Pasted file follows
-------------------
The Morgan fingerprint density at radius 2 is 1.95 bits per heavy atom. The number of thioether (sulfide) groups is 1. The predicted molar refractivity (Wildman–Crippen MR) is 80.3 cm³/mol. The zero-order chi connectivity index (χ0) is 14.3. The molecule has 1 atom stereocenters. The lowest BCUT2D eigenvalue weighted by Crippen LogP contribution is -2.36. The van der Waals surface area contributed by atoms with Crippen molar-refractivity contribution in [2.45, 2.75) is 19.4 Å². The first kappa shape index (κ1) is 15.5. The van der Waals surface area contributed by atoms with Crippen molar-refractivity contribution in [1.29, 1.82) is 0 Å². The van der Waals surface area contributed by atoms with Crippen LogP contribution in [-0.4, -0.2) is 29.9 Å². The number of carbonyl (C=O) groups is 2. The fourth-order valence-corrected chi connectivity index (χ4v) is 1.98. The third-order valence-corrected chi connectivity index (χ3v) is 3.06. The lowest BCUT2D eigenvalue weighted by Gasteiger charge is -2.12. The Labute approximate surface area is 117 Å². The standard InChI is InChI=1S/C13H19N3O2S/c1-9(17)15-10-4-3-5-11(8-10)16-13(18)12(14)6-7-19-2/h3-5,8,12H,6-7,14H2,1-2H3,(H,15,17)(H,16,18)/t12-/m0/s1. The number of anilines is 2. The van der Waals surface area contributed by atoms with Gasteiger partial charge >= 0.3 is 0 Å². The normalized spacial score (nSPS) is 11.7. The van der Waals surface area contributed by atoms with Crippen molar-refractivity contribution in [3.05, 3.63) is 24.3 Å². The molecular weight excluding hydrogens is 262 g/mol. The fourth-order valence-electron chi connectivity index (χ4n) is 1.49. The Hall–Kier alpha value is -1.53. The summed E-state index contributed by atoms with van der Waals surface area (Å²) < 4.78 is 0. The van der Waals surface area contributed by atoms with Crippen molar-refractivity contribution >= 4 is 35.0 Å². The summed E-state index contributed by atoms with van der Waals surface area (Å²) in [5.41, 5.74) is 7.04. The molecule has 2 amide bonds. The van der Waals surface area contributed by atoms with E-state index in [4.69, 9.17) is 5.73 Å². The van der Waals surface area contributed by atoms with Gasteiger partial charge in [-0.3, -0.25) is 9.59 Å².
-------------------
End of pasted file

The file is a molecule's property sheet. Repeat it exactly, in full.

The Morgan fingerprint density at radius 2 is 1.95 bits per heavy atom. The number of thioether (sulfide) groups is 1. The predicted molar refractivity (Wildman–Crippen MR) is 80.3 cm³/mol. The zero-order chi connectivity index (χ0) is 14.3. The molecule has 1 atom stereocenters. The lowest BCUT2D eigenvalue weighted by Crippen LogP contribution is -2.36. The van der Waals surface area contributed by atoms with Crippen molar-refractivity contribution in [2.45, 2.75) is 19.4 Å². The first kappa shape index (κ1) is 15.5. The van der Waals surface area contributed by atoms with Crippen molar-refractivity contribution in [1.29, 1.82) is 0 Å². The van der Waals surface area contributed by atoms with Crippen LogP contribution in [-0.4, -0.2) is 29.9 Å². The number of carbonyl (C=O) groups is 2. The fourth-order valence-corrected chi connectivity index (χ4v) is 1.98. The third-order valence-corrected chi connectivity index (χ3v) is 3.06. The lowest BCUT2D eigenvalue weighted by Gasteiger charge is -2.12. The Labute approximate surface area is 117 Å². The standard InChI is InChI=1S/C13H19N3O2S/c1-9(17)15-10-4-3-5-11(8-10)16-13(18)12(14)6-7-19-2/h3-5,8,12H,6-7,14H2,1-2H3,(H,15,17)(H,16,18)/t12-/m0/s1. The number of anilines is 2. The van der Waals surface area contributed by atoms with Gasteiger partial charge >= 0.3 is 0 Å². The normalized spacial score (nSPS) is 11.7. The van der Waals surface area contributed by atoms with Crippen molar-refractivity contribution in [3.05, 3.63) is 24.3 Å². The molecular weight excluding hydrogens is 262 g/mol. The fourth-order valence-electron chi connectivity index (χ4n) is 1.49. The Hall–Kier alpha value is -1.53. The summed E-state index contributed by atoms with van der Waals surface area (Å²) < 4.78 is 0. The van der Waals surface area contributed by atoms with Crippen molar-refractivity contribution >= 4 is 35.0 Å². The summed E-state index contributed by atoms with van der Waals surface area (Å²) in [5.41, 5.74) is 7.04. The molecule has 2 amide bonds. The van der Waals surface area contributed by atoms with E-state index in [4.69, 9.17) is 5.73 Å². The van der Waals surface area contributed by atoms with Gasteiger partial charge in [-0.3, -0.25) is 9.59 Å².